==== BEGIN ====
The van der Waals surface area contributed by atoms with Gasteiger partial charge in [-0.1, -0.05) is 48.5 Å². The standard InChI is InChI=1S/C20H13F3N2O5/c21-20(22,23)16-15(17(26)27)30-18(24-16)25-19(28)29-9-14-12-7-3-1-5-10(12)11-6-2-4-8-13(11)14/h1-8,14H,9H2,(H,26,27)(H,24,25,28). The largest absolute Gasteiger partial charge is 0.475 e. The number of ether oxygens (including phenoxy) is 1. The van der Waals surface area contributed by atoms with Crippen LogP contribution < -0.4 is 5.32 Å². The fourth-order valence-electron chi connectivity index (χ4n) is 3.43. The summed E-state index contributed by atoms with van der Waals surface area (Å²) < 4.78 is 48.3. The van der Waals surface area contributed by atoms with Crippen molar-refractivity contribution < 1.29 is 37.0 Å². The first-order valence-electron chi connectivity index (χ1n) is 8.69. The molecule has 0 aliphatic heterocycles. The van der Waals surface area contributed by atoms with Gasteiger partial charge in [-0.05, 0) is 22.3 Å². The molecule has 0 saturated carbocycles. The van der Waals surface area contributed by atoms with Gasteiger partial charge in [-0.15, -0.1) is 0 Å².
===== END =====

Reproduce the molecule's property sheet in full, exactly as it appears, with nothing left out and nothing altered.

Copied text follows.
The van der Waals surface area contributed by atoms with Gasteiger partial charge in [-0.1, -0.05) is 48.5 Å². The standard InChI is InChI=1S/C20H13F3N2O5/c21-20(22,23)16-15(17(26)27)30-18(24-16)25-19(28)29-9-14-12-7-3-1-5-10(12)11-6-2-4-8-13(11)14/h1-8,14H,9H2,(H,26,27)(H,24,25,28). The largest absolute Gasteiger partial charge is 0.475 e. The number of ether oxygens (including phenoxy) is 1. The van der Waals surface area contributed by atoms with Crippen LogP contribution < -0.4 is 5.32 Å². The fourth-order valence-electron chi connectivity index (χ4n) is 3.43. The summed E-state index contributed by atoms with van der Waals surface area (Å²) < 4.78 is 48.3. The van der Waals surface area contributed by atoms with Crippen molar-refractivity contribution < 1.29 is 37.0 Å². The first-order valence-electron chi connectivity index (χ1n) is 8.69. The molecule has 0 aliphatic heterocycles. The van der Waals surface area contributed by atoms with Gasteiger partial charge in [-0.05, 0) is 22.3 Å². The molecule has 0 saturated carbocycles. The van der Waals surface area contributed by atoms with Gasteiger partial charge in [-0.15, -0.1) is 0 Å².